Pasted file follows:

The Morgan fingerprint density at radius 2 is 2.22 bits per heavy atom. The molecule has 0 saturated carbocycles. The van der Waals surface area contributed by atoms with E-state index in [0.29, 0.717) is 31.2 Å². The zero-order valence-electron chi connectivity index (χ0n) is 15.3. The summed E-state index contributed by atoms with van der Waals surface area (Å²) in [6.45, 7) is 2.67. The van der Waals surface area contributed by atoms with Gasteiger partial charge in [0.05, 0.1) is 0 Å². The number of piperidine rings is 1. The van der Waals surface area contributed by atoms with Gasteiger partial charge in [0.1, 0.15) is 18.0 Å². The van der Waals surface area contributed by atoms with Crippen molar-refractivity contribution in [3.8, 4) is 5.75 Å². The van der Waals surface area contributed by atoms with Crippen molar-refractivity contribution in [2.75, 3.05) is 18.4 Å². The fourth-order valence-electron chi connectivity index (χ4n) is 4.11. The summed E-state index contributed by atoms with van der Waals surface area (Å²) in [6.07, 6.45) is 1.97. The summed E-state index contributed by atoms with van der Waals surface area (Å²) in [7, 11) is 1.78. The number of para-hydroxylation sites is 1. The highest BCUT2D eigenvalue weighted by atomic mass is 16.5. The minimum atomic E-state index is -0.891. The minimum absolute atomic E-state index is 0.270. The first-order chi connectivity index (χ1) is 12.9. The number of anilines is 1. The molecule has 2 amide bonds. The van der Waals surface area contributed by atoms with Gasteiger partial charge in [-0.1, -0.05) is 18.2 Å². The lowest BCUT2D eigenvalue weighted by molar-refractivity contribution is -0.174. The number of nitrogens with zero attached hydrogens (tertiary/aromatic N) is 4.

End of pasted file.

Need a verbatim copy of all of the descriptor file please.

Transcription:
The Morgan fingerprint density at radius 2 is 2.22 bits per heavy atom. The molecule has 0 saturated carbocycles. The van der Waals surface area contributed by atoms with E-state index in [0.29, 0.717) is 31.2 Å². The zero-order valence-electron chi connectivity index (χ0n) is 15.3. The summed E-state index contributed by atoms with van der Waals surface area (Å²) in [6.45, 7) is 2.67. The van der Waals surface area contributed by atoms with Gasteiger partial charge in [0.05, 0.1) is 0 Å². The number of piperidine rings is 1. The van der Waals surface area contributed by atoms with Gasteiger partial charge in [0.1, 0.15) is 18.0 Å². The van der Waals surface area contributed by atoms with Crippen molar-refractivity contribution in [3.8, 4) is 5.75 Å². The van der Waals surface area contributed by atoms with Crippen molar-refractivity contribution in [2.75, 3.05) is 18.4 Å². The fourth-order valence-electron chi connectivity index (χ4n) is 4.11. The summed E-state index contributed by atoms with van der Waals surface area (Å²) in [6.07, 6.45) is 1.97. The summed E-state index contributed by atoms with van der Waals surface area (Å²) in [7, 11) is 1.78. The number of para-hydroxylation sites is 1. The highest BCUT2D eigenvalue weighted by atomic mass is 16.5. The minimum atomic E-state index is -0.891. The minimum absolute atomic E-state index is 0.270. The first-order chi connectivity index (χ1) is 12.9. The number of anilines is 1. The molecule has 2 amide bonds. The van der Waals surface area contributed by atoms with Gasteiger partial charge in [-0.1, -0.05) is 18.2 Å². The lowest BCUT2D eigenvalue weighted by molar-refractivity contribution is -0.174. The number of nitrogens with zero attached hydrogens (tertiary/aromatic N) is 4.